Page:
Alan believes this deal with Thermi will give Sinclair’s value a tremendous boost. Not only could sales of Silhouette amount to the region of $200 million, but the contract allows Sinclair to keep hold of the product rights far more firmly than other companies might be able to in similar situations

“Our agreement with Thermi is a comparatively short term distribution agreement. Typically, for the US market, a partner would want an agreement to last seven to ten years. We, however, only have a four year initial agreement with Thermi, because we want to keep the potential in-market sales. We have a structure whereby we have the opportunity to bring the rights back for insta-lift: if we can launch successfully, we can then trigger the clause in the contract to bring the rights back. Here we have another opportunity to add significant value to the group.”

Sinclair’s decision to focus on aesthetics has balanced its books well

Sinclair used to dabble in other, more medicinal areas of dermatology. However, over the last five years it has altered its strategy to focus entirely on aesthetics. This decision to streamline the business has added to its value significantly, helping to vanquish much of the £60 million in debts accrued during the acquisitions the company took part in in 2014.

“We struck a deal with Alliance Pharma in the UK at the end of 2015 to sell our non-aesthetics business, which has enabled us to focus the business. This non-aesthetics arm meant that we encountered a number of issues one encounters in the pharmaceutical industry: price controls, price cuts, lower margins and low growth. But the future for Sinclair is very much in the aesthetics market, which has a very different growth profile to the dermatology industry as a whole.

Our balance sheet’s current strength comes from this decision to streamline the business by selling the medicinal portfolio and focusing purely on aesthetics. We’ve significantly reduced the number of partners we deal with, as well as reducing our number of contract manufacturers from nineteen to three! We’ve also reduced our headcount, as Alliance took on forty employees from Sinclair. All in all we’ve managed to vastly simplify the business.”

This business simplification has allowed for unprecedented levels of company growth.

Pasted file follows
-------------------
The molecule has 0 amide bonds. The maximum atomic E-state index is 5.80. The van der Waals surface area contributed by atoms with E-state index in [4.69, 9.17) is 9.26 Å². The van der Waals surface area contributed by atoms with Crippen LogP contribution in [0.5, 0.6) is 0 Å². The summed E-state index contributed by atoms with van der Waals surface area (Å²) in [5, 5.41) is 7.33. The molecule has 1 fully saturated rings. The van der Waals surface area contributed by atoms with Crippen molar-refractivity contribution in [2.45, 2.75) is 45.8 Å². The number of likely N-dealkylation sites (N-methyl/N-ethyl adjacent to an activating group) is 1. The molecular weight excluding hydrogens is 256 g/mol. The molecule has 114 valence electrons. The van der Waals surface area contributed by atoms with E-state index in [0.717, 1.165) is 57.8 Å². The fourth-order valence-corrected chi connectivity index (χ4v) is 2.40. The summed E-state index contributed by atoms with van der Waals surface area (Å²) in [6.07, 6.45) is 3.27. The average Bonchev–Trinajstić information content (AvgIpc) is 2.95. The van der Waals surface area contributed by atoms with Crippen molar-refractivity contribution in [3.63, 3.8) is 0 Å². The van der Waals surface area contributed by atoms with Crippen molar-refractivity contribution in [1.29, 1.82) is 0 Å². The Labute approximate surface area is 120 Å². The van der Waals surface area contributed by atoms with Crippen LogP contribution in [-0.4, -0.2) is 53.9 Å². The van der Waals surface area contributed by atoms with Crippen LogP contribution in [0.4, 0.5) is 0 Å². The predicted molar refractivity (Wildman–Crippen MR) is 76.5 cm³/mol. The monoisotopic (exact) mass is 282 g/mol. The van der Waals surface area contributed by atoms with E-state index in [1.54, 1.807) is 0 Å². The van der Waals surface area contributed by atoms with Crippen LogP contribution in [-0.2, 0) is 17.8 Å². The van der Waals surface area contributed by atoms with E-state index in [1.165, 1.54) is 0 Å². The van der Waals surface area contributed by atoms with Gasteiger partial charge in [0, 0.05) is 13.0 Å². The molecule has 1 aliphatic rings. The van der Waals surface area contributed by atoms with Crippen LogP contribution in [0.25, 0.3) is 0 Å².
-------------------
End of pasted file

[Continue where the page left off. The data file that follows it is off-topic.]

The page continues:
“We set a target outside the US for 40% growth over calendar year 2016. This is a fairly high target to have made publically, but we announced at the half year mark that we were pretty much half way there: we had sales just over £17 million in the first six months of the year, out of a target of £35 million for the full year.”

Sinclair has multinational ambitions, but its business is affected by political and social turbulence

Sinclair currently has sales forces in four European countries: the UK, France, Germany and Spain. Having also just established a direct presence in Brazil, another key aesthetics market, Sinclair now have their sights set on China.

“The aesthetics market in China is very attractive, as it’s very highly priced for Western products. We have a partnership with a company in China looking to register three of our brands at the moment, which will hopefully come to market in 2018 or 2019.”

Sinclair does, however, face challenges; the kind faced by any dynamic, growing company that’s operating across multiple geographies. Being geographically diverse brings many potential stumbling blocks.

“For example, Russia is a very strong aesthetics market, but given the political instability seen in Russia over the last few years, we’ve seen a significant decline in sales. Also, the recent terrorist attacks in France have really hurt our French business, because people are not visiting clinics. You would normally get quite a lot of tourists coming to Paris for aesthetic treatments, but that flow of tourists has dried up, so business in Paris has been poor. In the last few months we’ve also seen the coup attempt in Turkey, and our Turkish partner has seen a massive drop off in sales over a very short period of time.”

These are events that we have no control over, and they can happen at any time. You just have to deal with those as they come along.”

Sinclsinclair-pharma.jpgair are a pure-play aesthetic dermatology company, providing a range of devices for – in their own words – ‘facial rejuvenation’, offering collagen stimulation for volume loss, thread lifting for facial contouring and dermal fillers for wrinkles and lines’. Having orchestrated several important mergers, acquisitions and deals in recent years, and with a strong focus on direct trading and training to plastic surgeons, Sinclair are poised to break not only the US, but further afield as well.